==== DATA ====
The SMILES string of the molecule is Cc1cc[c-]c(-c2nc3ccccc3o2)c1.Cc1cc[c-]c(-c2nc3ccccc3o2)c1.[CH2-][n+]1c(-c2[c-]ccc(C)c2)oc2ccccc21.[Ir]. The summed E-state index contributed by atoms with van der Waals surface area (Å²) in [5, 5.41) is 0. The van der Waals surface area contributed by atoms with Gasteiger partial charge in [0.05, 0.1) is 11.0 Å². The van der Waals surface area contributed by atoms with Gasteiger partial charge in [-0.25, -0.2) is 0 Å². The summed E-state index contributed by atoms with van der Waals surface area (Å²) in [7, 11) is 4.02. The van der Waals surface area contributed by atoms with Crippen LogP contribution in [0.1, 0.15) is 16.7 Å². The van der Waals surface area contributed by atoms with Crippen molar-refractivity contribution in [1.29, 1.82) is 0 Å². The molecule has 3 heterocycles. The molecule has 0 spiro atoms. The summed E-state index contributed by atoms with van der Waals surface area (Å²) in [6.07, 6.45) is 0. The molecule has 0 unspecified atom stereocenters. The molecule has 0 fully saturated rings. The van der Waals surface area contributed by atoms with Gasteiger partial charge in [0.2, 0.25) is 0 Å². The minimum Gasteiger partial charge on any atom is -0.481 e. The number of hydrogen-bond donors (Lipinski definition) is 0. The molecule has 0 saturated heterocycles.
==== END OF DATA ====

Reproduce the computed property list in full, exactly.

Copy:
The SMILES string of the molecule is Cc1cc[c-]c(-c2nc3ccccc3o2)c1.Cc1cc[c-]c(-c2nc3ccccc3o2)c1.[CH2-][n+]1c(-c2[c-]ccc(C)c2)oc2ccccc21.[Ir]. The summed E-state index contributed by atoms with van der Waals surface area (Å²) in [5, 5.41) is 0. The van der Waals surface area contributed by atoms with Gasteiger partial charge in [0.05, 0.1) is 11.0 Å². The van der Waals surface area contributed by atoms with Gasteiger partial charge in [-0.25, -0.2) is 0 Å². The summed E-state index contributed by atoms with van der Waals surface area (Å²) in [7, 11) is 4.02. The van der Waals surface area contributed by atoms with Crippen LogP contribution in [0.1, 0.15) is 16.7 Å². The van der Waals surface area contributed by atoms with Crippen molar-refractivity contribution in [1.29, 1.82) is 0 Å². The molecule has 3 heterocycles. The molecule has 0 spiro atoms. The summed E-state index contributed by atoms with van der Waals surface area (Å²) in [6.07, 6.45) is 0. The molecule has 0 unspecified atom stereocenters. The molecule has 0 fully saturated rings. The van der Waals surface area contributed by atoms with Gasteiger partial charge in [0.2, 0.25) is 0 Å². The minimum Gasteiger partial charge on any atom is -0.481 e. The number of hydrogen-bond donors (Lipinski definition) is 0. The molecule has 0 saturated heterocycles.